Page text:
Manually align and resize the contours and roads so they overlap correctly and are at the scale you want. Note that the lines are all grouped together – you may want to right-click and hit ‘Ungroup’ a few times if you’re editing individual lines. Things are coming together now!
If you want, you can skip to the next step at this point. However the contour lines are fairly jagged and I wanted them to be smooth in the final map. You can use the ‘Object’ > ‘Path’ > ‘Simplify…’ tool to do a first pass and clean it up with the ‘Smooth Tool’. I actually found it faster to roughly trace out the contours by hand on a new layer and do some minimal smoothing after that.
I didn’t want to make the man-made objects smoothed out, however,so I went back and straightened the bridges and the piers. I took a screenshot of google maps and threw it in a new bottom layer to help me out with figuring out where stuff should be. Google uses a different map projection so things won’t line up exactly, but it’ll be close enough to give you an idea.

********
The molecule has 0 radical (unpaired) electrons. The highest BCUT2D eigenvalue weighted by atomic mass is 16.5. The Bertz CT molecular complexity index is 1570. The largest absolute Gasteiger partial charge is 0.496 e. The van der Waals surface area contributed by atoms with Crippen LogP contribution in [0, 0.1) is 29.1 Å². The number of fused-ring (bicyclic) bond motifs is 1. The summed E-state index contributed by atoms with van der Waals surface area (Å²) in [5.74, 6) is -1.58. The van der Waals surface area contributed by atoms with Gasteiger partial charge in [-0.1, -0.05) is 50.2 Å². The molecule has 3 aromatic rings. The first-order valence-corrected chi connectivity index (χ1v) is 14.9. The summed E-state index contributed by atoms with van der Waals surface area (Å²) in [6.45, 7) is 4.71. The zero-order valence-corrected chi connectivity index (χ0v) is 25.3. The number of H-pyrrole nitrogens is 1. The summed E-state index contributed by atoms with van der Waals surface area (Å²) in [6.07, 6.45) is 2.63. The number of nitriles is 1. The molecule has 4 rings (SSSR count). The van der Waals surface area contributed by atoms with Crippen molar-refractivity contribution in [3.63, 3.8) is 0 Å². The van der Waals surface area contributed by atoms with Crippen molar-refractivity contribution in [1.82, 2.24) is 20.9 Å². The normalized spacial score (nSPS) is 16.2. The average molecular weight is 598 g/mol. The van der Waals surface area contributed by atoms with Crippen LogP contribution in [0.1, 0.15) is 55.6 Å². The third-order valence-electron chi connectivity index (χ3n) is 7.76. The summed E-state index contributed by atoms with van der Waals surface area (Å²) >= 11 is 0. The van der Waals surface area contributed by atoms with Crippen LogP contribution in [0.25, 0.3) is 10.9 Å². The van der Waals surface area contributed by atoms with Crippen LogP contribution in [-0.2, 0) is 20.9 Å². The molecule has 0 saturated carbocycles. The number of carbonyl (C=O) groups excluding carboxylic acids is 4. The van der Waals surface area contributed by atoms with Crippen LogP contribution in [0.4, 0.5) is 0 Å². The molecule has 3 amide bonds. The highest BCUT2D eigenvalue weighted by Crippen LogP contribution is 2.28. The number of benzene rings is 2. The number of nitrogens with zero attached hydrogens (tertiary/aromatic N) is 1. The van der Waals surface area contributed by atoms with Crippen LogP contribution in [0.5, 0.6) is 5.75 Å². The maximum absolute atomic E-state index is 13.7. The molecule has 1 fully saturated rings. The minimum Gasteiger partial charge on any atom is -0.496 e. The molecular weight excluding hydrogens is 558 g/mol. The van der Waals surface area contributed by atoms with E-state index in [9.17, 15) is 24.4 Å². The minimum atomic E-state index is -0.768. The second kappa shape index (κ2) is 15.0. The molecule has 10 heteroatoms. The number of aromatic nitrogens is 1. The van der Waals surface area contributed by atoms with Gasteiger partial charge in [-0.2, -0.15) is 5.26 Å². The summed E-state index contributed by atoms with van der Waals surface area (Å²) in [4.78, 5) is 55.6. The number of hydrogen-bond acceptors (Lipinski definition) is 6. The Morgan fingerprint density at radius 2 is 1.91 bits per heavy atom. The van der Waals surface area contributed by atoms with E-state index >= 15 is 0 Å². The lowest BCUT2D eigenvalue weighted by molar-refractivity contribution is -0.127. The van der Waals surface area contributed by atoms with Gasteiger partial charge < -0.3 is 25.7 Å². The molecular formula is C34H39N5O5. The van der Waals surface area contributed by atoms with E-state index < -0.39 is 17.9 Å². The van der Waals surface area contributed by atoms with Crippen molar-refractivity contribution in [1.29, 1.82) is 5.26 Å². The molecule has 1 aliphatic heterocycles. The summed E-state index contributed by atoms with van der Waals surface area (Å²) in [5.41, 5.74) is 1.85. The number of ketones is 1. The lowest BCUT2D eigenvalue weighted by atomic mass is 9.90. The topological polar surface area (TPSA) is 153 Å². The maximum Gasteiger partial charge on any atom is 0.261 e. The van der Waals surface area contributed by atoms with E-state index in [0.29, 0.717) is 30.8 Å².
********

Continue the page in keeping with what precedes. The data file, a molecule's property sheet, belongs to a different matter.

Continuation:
7. Separate out your vectors into elevation layers
Ok, so the file now pretty much looks like how we’ll want it in the final map from a top-down view. But we’ll have to separate out the data into different layers so we can feed it to the laser cutter one layer at a time.
Create a bunch of new layers – as many as you have elevation levels. I had seven levels (spanning 70 meters – about 210 feet) but remember that you need an extra blank layer for the back face. Which makes eight layers total. With 1/8″ wood sheets, that will give the final map a total thickness of 1 inch.